Evers 'concerned' by Milwaukee's decision not to enforce 25% capacity mandate for restaurants, bars

NOW: Evers ’concerned’ by Milwaukee’s decision not to enforce 25% capacity mandate for restaurants, bars

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MILWAUKEE, Wis (CBS 58) -- Beginning on Thursday, Oct. 8, stores, restaurants and bars around Wisconsin have to cap their capacity at 25 percent, as part of a directive from Wisconsin Gov. Tony Evers to the state's Department of Health Services.

However, the Milwaukee Health Department announced on Wednesday night it will continue to enforce its own “Moving Milwaukee Forward Safety Order” instead of the state's. That decision is now drawing criticism from Evers.

Omar Shaikh, co-owner of Carnevor, said he was glad to hear the news from the city after such a tough year for the restaurant industry.

"I just don't see many making it through. Times are tough enough as is. Many of us are just hanging on by a thread at 50 percent," Shaikh said.

Milwaukee’s plan requires restaurants and bars to submit a "strenuous 80-point checklist" to operate. As of Friday, Oct. 2, only 318 safety plans had been approved of the 850 submitted to the city. Businesses with approved plans have had their capacity limits waived.

During a city-county briefing Thursday, Milwaukee Mayor Tom Barrett said only businesses with approved plans can continue to operate without a capacity limit, and the rest are expected to comply with the state’s 25 percent order.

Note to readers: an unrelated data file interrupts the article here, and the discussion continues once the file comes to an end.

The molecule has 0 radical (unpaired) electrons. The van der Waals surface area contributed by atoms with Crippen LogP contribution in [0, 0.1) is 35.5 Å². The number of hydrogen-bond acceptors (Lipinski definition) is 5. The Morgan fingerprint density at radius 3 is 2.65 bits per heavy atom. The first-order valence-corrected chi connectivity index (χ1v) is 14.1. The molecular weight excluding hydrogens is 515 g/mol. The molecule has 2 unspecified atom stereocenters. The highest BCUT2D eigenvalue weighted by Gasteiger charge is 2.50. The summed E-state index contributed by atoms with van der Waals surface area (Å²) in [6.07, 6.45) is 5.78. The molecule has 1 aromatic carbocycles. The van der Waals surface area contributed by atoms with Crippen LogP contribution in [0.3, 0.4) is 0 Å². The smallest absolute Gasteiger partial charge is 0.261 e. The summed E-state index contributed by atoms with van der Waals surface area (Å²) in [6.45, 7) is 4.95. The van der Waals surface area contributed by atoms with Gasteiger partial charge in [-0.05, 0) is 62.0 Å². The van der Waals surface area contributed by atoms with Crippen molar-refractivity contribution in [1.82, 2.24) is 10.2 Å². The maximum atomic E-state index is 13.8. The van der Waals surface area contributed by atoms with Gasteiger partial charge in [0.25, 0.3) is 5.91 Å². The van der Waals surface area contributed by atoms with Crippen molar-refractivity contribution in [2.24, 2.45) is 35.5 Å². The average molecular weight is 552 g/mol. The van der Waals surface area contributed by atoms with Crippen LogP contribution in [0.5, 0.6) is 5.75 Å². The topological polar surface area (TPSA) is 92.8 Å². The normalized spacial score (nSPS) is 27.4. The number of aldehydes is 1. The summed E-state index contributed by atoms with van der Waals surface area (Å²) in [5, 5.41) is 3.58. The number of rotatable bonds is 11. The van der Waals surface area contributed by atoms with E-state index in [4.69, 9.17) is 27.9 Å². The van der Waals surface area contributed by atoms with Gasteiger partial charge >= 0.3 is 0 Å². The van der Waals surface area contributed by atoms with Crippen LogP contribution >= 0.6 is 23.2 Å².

"We spent a lot of time, probably months putting together (our) plan. It's a 58-page document that we got approved by the health department, and we really believe that this is an incredible plan to keep people safe," Shaikh said.

The health department said the checklist requires businesses to implement hygiene, cleaning and protective measures. Businesses must also ensure people stay six feet apart whenever possible.

"In doing that, we feel that that actually creates a safer environment," Barrett said.

Evers said in a statement Thursday, "I am concerned about Mayor Barrett’s announcement last night and how it could affect Milwaukee and our state’s healthcare systems, especially given the rising number of hospitalizations we’re seeing. We are going to continue supporting our businesses, but at the end of the day we need everyone to do their part to help keep people safe, flatten the curve, and prevent the spread of COVID-19."

The state's plan went into effect at 8 a.m. Thursday and goes until Nov. 6. Evers said local governments are allowed to have more restrictive orders than the state's order.

Barrett said he's had conversations with the governor's staff and will continue to do so.

"I think we all want the same thing, and we're all working towards the same goal. So it's not a situation where I view them as in conflict," Barrett said.

Shaikh noted that he’s glad to see the city recognizing all the time and money he’s spent to make his establishment safe.

"There's money in infrastructure. There's money in training. We have a full-time staff that only sprays the restaurant down every hour we're open," he said.

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